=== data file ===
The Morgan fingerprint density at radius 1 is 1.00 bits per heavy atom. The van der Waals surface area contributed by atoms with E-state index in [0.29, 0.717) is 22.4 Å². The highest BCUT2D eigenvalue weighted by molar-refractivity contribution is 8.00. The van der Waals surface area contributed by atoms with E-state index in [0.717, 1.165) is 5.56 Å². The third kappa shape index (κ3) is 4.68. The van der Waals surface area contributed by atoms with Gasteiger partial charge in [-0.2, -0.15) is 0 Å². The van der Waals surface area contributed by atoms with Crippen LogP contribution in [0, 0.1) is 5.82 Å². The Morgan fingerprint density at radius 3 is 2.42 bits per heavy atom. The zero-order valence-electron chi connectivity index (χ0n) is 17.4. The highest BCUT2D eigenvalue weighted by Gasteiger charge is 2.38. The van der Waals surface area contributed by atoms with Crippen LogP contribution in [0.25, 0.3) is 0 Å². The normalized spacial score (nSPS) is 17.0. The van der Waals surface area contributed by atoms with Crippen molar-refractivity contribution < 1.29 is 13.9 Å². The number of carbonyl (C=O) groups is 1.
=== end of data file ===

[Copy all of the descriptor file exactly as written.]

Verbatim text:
The Morgan fingerprint density at radius 1 is 1.00 bits per heavy atom. The van der Waals surface area contributed by atoms with E-state index in [0.29, 0.717) is 22.4 Å². The highest BCUT2D eigenvalue weighted by molar-refractivity contribution is 8.00. The van der Waals surface area contributed by atoms with E-state index in [0.717, 1.165) is 5.56 Å². The third kappa shape index (κ3) is 4.68. The van der Waals surface area contributed by atoms with Gasteiger partial charge in [-0.2, -0.15) is 0 Å². The van der Waals surface area contributed by atoms with Crippen LogP contribution in [0, 0.1) is 5.82 Å². The Morgan fingerprint density at radius 3 is 2.42 bits per heavy atom. The zero-order valence-electron chi connectivity index (χ0n) is 17.4. The highest BCUT2D eigenvalue weighted by Gasteiger charge is 2.38. The van der Waals surface area contributed by atoms with Crippen LogP contribution in [0.25, 0.3) is 0 Å². The normalized spacial score (nSPS) is 17.0. The van der Waals surface area contributed by atoms with Crippen molar-refractivity contribution < 1.29 is 13.9 Å². The number of carbonyl (C=O) groups is 1.